Cole v. North American Breweries, Inc., Case No. 1:13-CV-236 (S.D. Ohio January 20, 2015), a federal judge held that a female employee paid “shockingly less” than her male counterparts for similar work could proceed to trial after her former employer moved to dismiss the case. In this case, a female employee who had a substantially similar educational background, similar experience, and even more job responsibilities was paid substantially less than her male counterparts.
The company claimed that because her background wasn’t specifically in beer marketing, but rather in music marketing, her experience justified her lower pay. The court, however, did a detailed analysis of her pay versus that of five other employees in the same position and found that the disparities were much greater when gender was taken into account.
Gaillard v. Southwestern Conn. Agency on Aging, Inc.: Court ruled that a person with chronic knee pain and who had two surgeries in two years was disabled within the meaning of the Connecticut Fair Employment Practices Act. The employee had asked the employer to provide accommodations but the employer refused. The employer’s motion to dismiss the case was denied.
A Connecticut court recently held that a worker who was fired immediately after returning to work after suffering a heart attack should not have his case dismissed. In Dwyer v. Waterfront Enterprises, Inc., (July 31, 2014) the court held that the worker had put forth sufficient evidence to show that he may have been discriminated against. The employer argued that the case should be dismissed because the position was simply eliminated due ti lack of work. The employee, however, was able to show that in fact, the company did hire someone else to do some of his job duties and that the employer had given inconsistent explanations for his termination.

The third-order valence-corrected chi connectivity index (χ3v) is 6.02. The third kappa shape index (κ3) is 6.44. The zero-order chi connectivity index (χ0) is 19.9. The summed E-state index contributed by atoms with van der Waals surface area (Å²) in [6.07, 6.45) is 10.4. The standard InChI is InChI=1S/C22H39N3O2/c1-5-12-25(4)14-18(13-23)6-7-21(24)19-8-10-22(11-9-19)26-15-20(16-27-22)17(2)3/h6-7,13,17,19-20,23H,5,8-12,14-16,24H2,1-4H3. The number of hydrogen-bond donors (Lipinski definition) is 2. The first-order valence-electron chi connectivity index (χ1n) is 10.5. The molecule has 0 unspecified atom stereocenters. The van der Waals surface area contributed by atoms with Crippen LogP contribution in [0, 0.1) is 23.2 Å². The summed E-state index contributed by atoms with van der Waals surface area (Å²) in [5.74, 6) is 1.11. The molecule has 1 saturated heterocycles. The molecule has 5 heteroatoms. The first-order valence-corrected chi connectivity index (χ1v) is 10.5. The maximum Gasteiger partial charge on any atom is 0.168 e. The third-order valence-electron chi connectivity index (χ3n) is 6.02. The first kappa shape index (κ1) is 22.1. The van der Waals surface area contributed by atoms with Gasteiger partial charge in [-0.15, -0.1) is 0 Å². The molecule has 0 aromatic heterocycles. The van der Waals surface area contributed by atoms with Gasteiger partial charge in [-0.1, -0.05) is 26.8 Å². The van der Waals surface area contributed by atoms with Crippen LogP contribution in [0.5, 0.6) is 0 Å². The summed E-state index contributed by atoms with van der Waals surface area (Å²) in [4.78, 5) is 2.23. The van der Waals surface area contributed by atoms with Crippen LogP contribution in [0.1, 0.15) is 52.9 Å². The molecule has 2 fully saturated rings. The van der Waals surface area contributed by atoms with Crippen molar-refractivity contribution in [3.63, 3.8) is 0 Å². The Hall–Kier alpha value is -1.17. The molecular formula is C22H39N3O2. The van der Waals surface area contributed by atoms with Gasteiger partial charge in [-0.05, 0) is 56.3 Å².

In Castelluccio v. IBM Corp., 2014 U.S. Dist. LEXIS 100058 (D. Conn. July 23, 2014), a U.S. Magistrate Judge declined to invalidate an approximately $2.5 million dollar jury verdict against IBM in an age discrimination case. The plaintiff, who had worked for IBM for 40 years, was summarily terminated by his supervisor. She made various comments about his age and refused to help him find another position in the organization after removing him from two positions and replacing him with younger workers. The court held that the jury’s verdict was justified given the supervisor’s egregious efforts to exclude the plaintiff from subsequent opportunities.
The Connecticut Supreme Court recently held that the Connecticut law prohibiting discrimination (the Connecticut Fair Employment Practices Act) protects employees from hostile work environments based on their sexual orientation. After a trial in which an employee was awarded $94,000 in damages after suffering such harassment for almost 15 years, the employer appealed and argued that the conduct that the employee complained about was not covered by the Act. The Supreme Court disagreed and held that the employee, who had been called names repeatedly and suffered emotional distress, had properly won his trial.
The Connecticut Supreme Court recently ruled (in a case handled by Attorney Hayber) that the Connecticut Fair Employment Practices Act (CFEPA) requires employers to accommodate disabled employees. While the language of that statute did not expressly include this requirement, the Court interpreted it as though it did so as to advance the broad remedial goal of the statute. The Court further held that employers must engage employees in an interactive process, or discussion, about the disability in order to comply with their obligations under the law and may not discharge an employee without first doing so. Finally, the court held that employer policies that require that employees be fully healed before returning to work after an injury are illegal to the extent that they prevent disabled workers who could be accommodated from returning to work.
Curry v. Allan S. Goodman, Inc., 286 Conn. 390.